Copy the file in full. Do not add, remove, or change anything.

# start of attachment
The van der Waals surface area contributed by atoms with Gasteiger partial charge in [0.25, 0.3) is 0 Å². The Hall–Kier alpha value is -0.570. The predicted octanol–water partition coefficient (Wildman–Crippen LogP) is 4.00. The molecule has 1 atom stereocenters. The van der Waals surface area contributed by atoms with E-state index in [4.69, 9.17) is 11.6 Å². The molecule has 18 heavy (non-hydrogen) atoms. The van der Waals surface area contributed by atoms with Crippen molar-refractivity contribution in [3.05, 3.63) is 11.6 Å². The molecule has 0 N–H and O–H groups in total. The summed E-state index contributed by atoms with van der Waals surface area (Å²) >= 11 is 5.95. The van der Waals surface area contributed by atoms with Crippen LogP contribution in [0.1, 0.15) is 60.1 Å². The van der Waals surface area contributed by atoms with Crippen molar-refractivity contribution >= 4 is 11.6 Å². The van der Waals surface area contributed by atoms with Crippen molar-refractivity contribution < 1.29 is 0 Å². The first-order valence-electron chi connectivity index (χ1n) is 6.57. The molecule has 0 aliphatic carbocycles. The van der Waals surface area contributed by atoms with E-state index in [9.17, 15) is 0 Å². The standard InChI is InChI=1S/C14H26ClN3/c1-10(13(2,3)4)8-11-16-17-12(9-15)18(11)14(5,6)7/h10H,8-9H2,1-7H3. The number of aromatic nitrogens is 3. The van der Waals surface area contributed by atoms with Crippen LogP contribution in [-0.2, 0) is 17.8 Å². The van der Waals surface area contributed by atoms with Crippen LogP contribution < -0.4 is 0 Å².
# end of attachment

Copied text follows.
The van der Waals surface area contributed by atoms with Gasteiger partial charge in [0.25, 0.3) is 0 Å². The Hall–Kier alpha value is -0.570. The predicted octanol–water partition coefficient (Wildman–Crippen LogP) is 4.00. The molecule has 1 atom stereocenters. The van der Waals surface area contributed by atoms with E-state index in [4.69, 9.17) is 11.6 Å². The molecule has 18 heavy (non-hydrogen) atoms. The van der Waals surface area contributed by atoms with Crippen molar-refractivity contribution in [3.05, 3.63) is 11.6 Å². The molecule has 0 N–H and O–H groups in total. The summed E-state index contributed by atoms with van der Waals surface area (Å²) >= 11 is 5.95. The van der Waals surface area contributed by atoms with Crippen LogP contribution in [0.1, 0.15) is 60.1 Å². The van der Waals surface area contributed by atoms with Crippen molar-refractivity contribution >= 4 is 11.6 Å². The van der Waals surface area contributed by atoms with Crippen molar-refractivity contribution < 1.29 is 0 Å². The first-order valence-electron chi connectivity index (χ1n) is 6.57. The molecule has 0 aliphatic carbocycles. The van der Waals surface area contributed by atoms with E-state index in [9.17, 15) is 0 Å². The standard InChI is InChI=1S/C14H26ClN3/c1-10(13(2,3)4)8-11-16-17-12(9-15)18(11)14(5,6)7/h10H,8-9H2,1-7H3. The number of aromatic nitrogens is 3. The van der Waals surface area contributed by atoms with Crippen LogP contribution in [-0.2, 0) is 17.8 Å². The van der Waals surface area contributed by atoms with Crippen LogP contribution < -0.4 is 0 Å².